Hannah was mid-air when she felt her manager’s breath on the back of her neck.

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Hannah Rowlands was doing her job as a Qantas flight attendant where she’d worked for over six years when she says she felt the warmth of his breath on the back of her neck. Her manager’s breath. She shut him down immediately, slapping his hand away.

“Can you not touch me?” she asked firmly. “Not now, not ever, don’t touch me’.”

The following week, she says it was his hand on her bum.

“Oh, for a little girl you’ve got a tight arse,” Hannah alleges the man said as he continued to slap her, over and over. Hard.

“It was a lot of times. You know when you’re young and your brother slaps you and it stings you, that’s what it was like, that’s how hard it was,” Hannah told The Project’s Hamish Macdonald of the moment her superior sexually harassed her mid-flight.

“I always thought if something ever like that happened to me it would be an instant reaction… and I couldn’t move, I was like frozen or something, I don’t know what had happened. And then he walked off and I just burst into tears.”

Following the incident in May 2015, Hannah approached her employer and filed a formal complaint against her on-board manager.

She’d always wanted to be a flight attendant and was proud to walk through the terminal and see her face on the banners, and on the safety demonstrations as the face of Qantas.

Hannah didn’t want her harasser to be fired or demoted. She only requested to not be rostered on shifts with that manager again. Within the six months that followed, she says they were rostered on together seven or eight times.

That was the only thing I wanted. I said I appreciate there’s some things that can be done and can’t, but I need you to tell me I won’t fly with him again,” she said.

tried to swap shifts [to avoid him]… or I just wouldn’t go, I’d call in sick. But then I’d lose my money and it’d look bad on my sick leave. [I thought] you’re failing me at every turn.”

Hannah was told that while it was impossible to guarantee she wouldn’t be rostered on with the man, she wasn’t compelled to work with him. She was however offered telephone counselling and face-to-face mediation with the man who’d harassed her.

Eventually Hannah saw no other option but to quit the job she loved so much.

I think in the end I just couldn’t go there every day and represent something that I didn’t believe in,” she said.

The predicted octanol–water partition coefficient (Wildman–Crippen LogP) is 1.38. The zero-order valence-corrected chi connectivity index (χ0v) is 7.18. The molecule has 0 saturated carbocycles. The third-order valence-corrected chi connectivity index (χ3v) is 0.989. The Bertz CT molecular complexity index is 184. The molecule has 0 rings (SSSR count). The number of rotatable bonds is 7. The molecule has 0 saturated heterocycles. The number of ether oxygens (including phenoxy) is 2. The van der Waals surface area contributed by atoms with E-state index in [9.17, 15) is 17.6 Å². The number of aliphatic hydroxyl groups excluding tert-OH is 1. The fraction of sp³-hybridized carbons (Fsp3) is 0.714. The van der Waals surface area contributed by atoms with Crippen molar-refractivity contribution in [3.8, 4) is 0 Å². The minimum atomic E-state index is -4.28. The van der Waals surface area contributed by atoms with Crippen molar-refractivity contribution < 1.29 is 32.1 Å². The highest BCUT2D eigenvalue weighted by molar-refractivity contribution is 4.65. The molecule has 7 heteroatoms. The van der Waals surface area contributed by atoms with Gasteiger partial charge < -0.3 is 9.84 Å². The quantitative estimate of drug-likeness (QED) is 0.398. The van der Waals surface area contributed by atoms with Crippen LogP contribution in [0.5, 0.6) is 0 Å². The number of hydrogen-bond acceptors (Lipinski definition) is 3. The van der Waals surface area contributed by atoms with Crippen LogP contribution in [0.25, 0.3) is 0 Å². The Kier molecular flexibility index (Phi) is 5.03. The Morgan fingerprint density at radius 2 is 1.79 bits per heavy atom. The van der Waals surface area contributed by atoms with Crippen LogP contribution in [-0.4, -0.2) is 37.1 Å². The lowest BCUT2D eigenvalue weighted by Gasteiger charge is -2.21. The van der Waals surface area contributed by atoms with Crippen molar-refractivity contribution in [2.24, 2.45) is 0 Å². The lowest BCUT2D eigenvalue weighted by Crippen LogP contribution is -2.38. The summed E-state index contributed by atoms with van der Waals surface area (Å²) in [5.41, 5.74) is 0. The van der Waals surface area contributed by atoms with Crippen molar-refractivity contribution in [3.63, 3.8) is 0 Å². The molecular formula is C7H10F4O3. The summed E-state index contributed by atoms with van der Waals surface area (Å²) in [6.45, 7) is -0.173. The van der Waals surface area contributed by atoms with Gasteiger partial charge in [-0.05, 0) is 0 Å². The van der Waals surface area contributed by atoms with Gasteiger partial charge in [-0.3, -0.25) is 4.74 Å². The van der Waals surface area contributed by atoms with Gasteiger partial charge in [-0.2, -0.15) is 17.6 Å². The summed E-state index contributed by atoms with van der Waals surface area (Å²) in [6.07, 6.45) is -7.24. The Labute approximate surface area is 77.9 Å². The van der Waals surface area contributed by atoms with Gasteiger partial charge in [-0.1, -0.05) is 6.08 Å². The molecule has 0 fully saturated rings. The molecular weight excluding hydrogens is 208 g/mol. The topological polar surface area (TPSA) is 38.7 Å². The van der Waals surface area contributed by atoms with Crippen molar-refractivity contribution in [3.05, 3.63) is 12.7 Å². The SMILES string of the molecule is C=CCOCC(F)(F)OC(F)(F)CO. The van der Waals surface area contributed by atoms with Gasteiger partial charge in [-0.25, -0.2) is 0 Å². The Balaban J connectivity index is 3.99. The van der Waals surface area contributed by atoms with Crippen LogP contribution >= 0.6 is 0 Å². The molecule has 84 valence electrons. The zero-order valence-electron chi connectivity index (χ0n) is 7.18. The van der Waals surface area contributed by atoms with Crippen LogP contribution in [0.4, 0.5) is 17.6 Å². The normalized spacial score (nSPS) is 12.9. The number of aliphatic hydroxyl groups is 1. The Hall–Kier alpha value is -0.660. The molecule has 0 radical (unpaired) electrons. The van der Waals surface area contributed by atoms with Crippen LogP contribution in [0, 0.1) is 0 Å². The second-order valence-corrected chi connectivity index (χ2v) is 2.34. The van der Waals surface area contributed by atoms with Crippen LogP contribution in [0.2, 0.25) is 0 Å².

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Qantas declined the opportunity to be interviewed by The Project, instead providing the program with a statement.

“We take harassment in the workplace very seriously. Once we became aware of the incident, it was thoroughly investigated. The employee immediately apologised and showed remorse. It was clearly inappropriate and a number of steps were taken to directly address the conduct with the individual,” a spokeswoman told The Project.

“Qantas was very empathetic to her situation and provided her with a lot of supportincluding rostering flexibility. We assured her that she would never be compelled to work with the person with whom she made the claims.”

Hannah has since decided to leave the airline industry, the industry she’d dreamt of working in since she was young. Her harasser still has his job. But in Hannah’s mind, he has not won.

“He hasn’t won because he has to live with himself every single day. What had happened to me had happened and I couldn’t change that and maybe we never will be able to change that, how people conduct themselves,” she said.

“My thing I want to fight for is the reporting process. How we get these people to answer to what they’ve done.

“Maybe now [others] will come forward and won’t feel scared. And then by the time my kids go to work, my little girl or boy will be safe from this behaviour. And if not, they’ll have the tools to report it properly and get justice.”

If you or anyone you know is in need of help, please contact 1800 RESPECT on 1800 737 732. If you are in immediate danger, call 000.

To read Qantas’ full statement, visit The Project website.

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